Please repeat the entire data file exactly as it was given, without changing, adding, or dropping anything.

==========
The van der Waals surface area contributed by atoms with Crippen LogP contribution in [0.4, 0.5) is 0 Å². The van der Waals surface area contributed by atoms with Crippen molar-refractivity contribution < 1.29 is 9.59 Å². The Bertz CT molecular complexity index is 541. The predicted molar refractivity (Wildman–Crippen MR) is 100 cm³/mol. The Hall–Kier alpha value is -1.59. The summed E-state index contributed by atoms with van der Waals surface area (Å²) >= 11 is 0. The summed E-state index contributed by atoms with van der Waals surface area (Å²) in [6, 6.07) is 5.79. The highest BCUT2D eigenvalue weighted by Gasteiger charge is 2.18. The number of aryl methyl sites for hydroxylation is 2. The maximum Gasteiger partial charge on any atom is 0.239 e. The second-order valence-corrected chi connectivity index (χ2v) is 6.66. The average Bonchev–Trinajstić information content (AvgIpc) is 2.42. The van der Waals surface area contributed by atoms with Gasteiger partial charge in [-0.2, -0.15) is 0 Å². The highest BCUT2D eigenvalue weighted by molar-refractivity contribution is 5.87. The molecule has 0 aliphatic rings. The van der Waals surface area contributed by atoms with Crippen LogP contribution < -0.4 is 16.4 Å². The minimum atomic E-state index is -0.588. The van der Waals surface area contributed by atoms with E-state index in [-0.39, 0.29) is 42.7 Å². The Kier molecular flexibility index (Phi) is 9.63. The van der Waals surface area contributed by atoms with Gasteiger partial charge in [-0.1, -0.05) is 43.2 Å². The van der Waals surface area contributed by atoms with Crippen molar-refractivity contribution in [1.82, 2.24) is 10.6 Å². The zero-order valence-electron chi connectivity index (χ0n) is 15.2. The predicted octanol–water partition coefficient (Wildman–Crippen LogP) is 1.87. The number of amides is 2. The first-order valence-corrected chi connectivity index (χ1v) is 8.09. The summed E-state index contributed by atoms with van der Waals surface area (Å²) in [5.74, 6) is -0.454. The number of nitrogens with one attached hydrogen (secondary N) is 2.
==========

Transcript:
The van der Waals surface area contributed by atoms with Crippen LogP contribution in [0.4, 0.5) is 0 Å². The van der Waals surface area contributed by atoms with Crippen molar-refractivity contribution < 1.29 is 9.59 Å². The Bertz CT molecular complexity index is 541. The predicted molar refractivity (Wildman–Crippen MR) is 100 cm³/mol. The Hall–Kier alpha value is -1.59. The summed E-state index contributed by atoms with van der Waals surface area (Å²) >= 11 is 0. The summed E-state index contributed by atoms with van der Waals surface area (Å²) in [6, 6.07) is 5.79. The highest BCUT2D eigenvalue weighted by Gasteiger charge is 2.18. The number of aryl methyl sites for hydroxylation is 2. The maximum Gasteiger partial charge on any atom is 0.239 e. The second-order valence-corrected chi connectivity index (χ2v) is 6.66. The average Bonchev–Trinajstić information content (AvgIpc) is 2.42. The van der Waals surface area contributed by atoms with Gasteiger partial charge in [-0.2, -0.15) is 0 Å². The highest BCUT2D eigenvalue weighted by molar-refractivity contribution is 5.87. The molecule has 0 aliphatic rings. The van der Waals surface area contributed by atoms with Crippen LogP contribution < -0.4 is 16.4 Å². The minimum atomic E-state index is -0.588. The van der Waals surface area contributed by atoms with E-state index in [-0.39, 0.29) is 42.7 Å². The Kier molecular flexibility index (Phi) is 9.63. The van der Waals surface area contributed by atoms with Gasteiger partial charge in [-0.1, -0.05) is 43.2 Å². The van der Waals surface area contributed by atoms with Crippen molar-refractivity contribution in [1.82, 2.24) is 10.6 Å². The zero-order valence-electron chi connectivity index (χ0n) is 15.2. The predicted octanol–water partition coefficient (Wildman–Crippen LogP) is 1.87. The number of amides is 2. The first-order valence-corrected chi connectivity index (χ1v) is 8.09. The summed E-state index contributed by atoms with van der Waals surface area (Å²) in [5.74, 6) is -0.454. The number of nitrogens with one attached hydrogen (secondary N) is 2.